Jets’ Zach Wilson ‘Asked to Carry the Offense’ Most out of Rookie QBs

Zach Wilson

Getty New York Jets quarterback Zach Wilson rolls outside of the pocket on October 3, 2021.

Stop me if you’ve heard this before, but a New York Jets rookie quarterback is being asked to overcome adversity.

This time, his name is Zach Wilson, and NFL analyst Chris Simms said he’s had it the toughest out of his entire rookie class on the October 6 segment of “Chris Simms Unbuttoned.”

Nobody’s being asked to affect the game or carry the offense out of all the rookie quarterbacks more than Zach Wilson, nobody. The degree of difficulty of throws he’s being asked to make on a play-by-play basis is way greater than anybody else in football.

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Analytics Support Simms

Simms didn’t stop at the rookie class, adding that his degree of difficulty on throws is more challenging than any other signal-caller in the NFL.

This might sound like a wild accusation to some and it is in part — especially coming from a Wilson fan like Simms — but the analytics show that the quarterback genius is not too far from the truth. The starkest comparison is New England Patriots rookie Mac Jones.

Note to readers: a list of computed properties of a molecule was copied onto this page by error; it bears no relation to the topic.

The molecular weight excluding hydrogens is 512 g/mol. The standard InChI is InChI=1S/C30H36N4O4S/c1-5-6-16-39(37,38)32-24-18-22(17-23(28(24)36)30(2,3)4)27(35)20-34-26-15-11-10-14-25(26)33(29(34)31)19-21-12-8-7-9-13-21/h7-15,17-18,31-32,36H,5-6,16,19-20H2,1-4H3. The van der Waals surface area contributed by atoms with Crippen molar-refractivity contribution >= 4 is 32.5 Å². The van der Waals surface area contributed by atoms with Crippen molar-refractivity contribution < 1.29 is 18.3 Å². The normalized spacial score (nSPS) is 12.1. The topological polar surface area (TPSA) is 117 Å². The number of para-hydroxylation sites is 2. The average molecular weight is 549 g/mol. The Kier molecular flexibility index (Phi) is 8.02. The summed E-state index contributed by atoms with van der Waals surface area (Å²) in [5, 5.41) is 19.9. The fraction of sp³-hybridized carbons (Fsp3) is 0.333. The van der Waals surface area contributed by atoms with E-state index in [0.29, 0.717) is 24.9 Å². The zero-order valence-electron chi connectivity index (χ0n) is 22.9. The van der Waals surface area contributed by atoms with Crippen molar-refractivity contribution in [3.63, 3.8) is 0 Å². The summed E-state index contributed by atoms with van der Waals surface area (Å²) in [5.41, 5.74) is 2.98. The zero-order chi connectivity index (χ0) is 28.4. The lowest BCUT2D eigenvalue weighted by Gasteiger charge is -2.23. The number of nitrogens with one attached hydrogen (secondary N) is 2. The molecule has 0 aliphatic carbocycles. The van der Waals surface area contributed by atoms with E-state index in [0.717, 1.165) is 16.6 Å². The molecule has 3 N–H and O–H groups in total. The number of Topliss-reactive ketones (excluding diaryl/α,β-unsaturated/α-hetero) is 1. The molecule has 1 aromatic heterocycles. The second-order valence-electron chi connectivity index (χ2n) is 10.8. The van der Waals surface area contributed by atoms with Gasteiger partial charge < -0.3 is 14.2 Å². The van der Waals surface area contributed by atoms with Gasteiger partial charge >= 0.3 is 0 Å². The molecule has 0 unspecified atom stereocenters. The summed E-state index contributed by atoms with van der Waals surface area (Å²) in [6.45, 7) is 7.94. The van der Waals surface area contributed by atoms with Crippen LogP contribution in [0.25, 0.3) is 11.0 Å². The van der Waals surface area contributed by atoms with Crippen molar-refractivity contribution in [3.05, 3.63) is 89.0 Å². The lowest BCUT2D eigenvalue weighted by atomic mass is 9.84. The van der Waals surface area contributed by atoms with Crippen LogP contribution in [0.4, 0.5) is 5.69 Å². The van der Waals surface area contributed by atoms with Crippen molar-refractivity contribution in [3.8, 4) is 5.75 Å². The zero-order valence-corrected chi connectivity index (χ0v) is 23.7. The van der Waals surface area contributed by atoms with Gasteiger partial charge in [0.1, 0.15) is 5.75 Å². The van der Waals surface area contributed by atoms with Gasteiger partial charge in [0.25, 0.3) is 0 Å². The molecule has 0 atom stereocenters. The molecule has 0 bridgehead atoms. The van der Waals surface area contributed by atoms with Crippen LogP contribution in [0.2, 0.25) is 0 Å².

Looking at the side-by-side passing charts for Week 4, Wilson and Jones are being asked to do totally different things based on the Next Gen Stats. I’ll make that chart even easier on the eyes with a throw breakdown of my own (each column represents the distance of their passing attempts).

Quarterback Behind LOS LOS to 10 Yards 10 to 20 Yards Over 20 Yards
Mac Jones 7/7 18/24 (2 TDs) 6/8 0/1 (1 INT)
Zach Wilson 6/7 8/12 (1 TD) 3/10 (1 INT) 4/5 (1 TD)

Jones is a tremendously accurate passer on short-yardage throws and the Patriots are aware of that, limiting him to one 20-plus yard pass against the Tampa Bay Buccaneers (which ended up being intercepted). Both rookies were pretty consistent inside 10 yards, but Wilson did struggle in that intermediate range from 10 to 20. At the same time, he excelled from 20-plus and that was a huge reason the Green & White upset the Tennessee Titans.

The point here isn’t that Wilson is better than Jones, or Trevor Lawrence and the others, it’s that Jets OC Mike LaFleur is not making things as easy as Pats OC Josh McDaniels. While watching the Sunday Night Football game, I marveled at the seamless play design from New England, something I rarely witness watching New York.

Simms is correct, Wilson’s degree of difficulty has been much greater than a QB like Jones. We haven’t even taken into account the offensive line play, which led the NFL in pressures and sacks allowed heading into Week 4.

“They’re asking Mac Jones to [throw] five yards here, six yards here, our system’s great and just execute it,” Simms continued, “… the Jets, you turn them on any week they’re going — we need the 103 [MPH] fastball, paint the corners against the best teams [in football].”

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Distinct Difference in Week 4 Performance